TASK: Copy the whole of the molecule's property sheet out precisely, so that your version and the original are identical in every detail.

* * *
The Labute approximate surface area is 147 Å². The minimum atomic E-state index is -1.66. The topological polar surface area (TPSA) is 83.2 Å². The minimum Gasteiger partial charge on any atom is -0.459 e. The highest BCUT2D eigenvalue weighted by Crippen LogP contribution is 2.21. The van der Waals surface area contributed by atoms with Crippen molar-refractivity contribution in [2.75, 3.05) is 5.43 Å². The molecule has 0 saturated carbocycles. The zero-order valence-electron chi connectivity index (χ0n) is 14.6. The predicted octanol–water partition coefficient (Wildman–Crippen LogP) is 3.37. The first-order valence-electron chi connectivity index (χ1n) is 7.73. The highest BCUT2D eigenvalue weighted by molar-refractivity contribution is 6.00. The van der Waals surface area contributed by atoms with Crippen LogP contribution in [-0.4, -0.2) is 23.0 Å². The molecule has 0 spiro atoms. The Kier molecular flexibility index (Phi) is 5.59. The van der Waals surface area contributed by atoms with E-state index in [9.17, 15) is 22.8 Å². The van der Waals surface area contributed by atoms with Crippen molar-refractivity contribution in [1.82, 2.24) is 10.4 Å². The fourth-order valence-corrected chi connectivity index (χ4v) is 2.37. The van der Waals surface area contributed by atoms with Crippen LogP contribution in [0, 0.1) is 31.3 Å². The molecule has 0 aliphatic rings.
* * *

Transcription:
The Labute approximate surface area is 147 Å². The minimum atomic E-state index is -1.66. The topological polar surface area (TPSA) is 83.2 Å². The minimum Gasteiger partial charge on any atom is -0.459 e. The highest BCUT2D eigenvalue weighted by Crippen LogP contribution is 2.21. The van der Waals surface area contributed by atoms with Crippen molar-refractivity contribution in [2.75, 3.05) is 5.43 Å². The molecule has 0 saturated carbocycles. The zero-order valence-electron chi connectivity index (χ0n) is 14.6. The predicted octanol–water partition coefficient (Wildman–Crippen LogP) is 3.37. The first-order valence-electron chi connectivity index (χ1n) is 7.73. The highest BCUT2D eigenvalue weighted by molar-refractivity contribution is 6.00. The van der Waals surface area contributed by atoms with Crippen LogP contribution in [-0.4, -0.2) is 23.0 Å². The molecule has 0 spiro atoms. The Kier molecular flexibility index (Phi) is 5.59. The van der Waals surface area contributed by atoms with E-state index in [9.17, 15) is 22.8 Å². The van der Waals surface area contributed by atoms with Crippen molar-refractivity contribution in [1.82, 2.24) is 10.4 Å². The fourth-order valence-corrected chi connectivity index (χ4v) is 2.37. The van der Waals surface area contributed by atoms with Crippen LogP contribution in [0, 0.1) is 31.3 Å². The molecule has 0 aliphatic rings.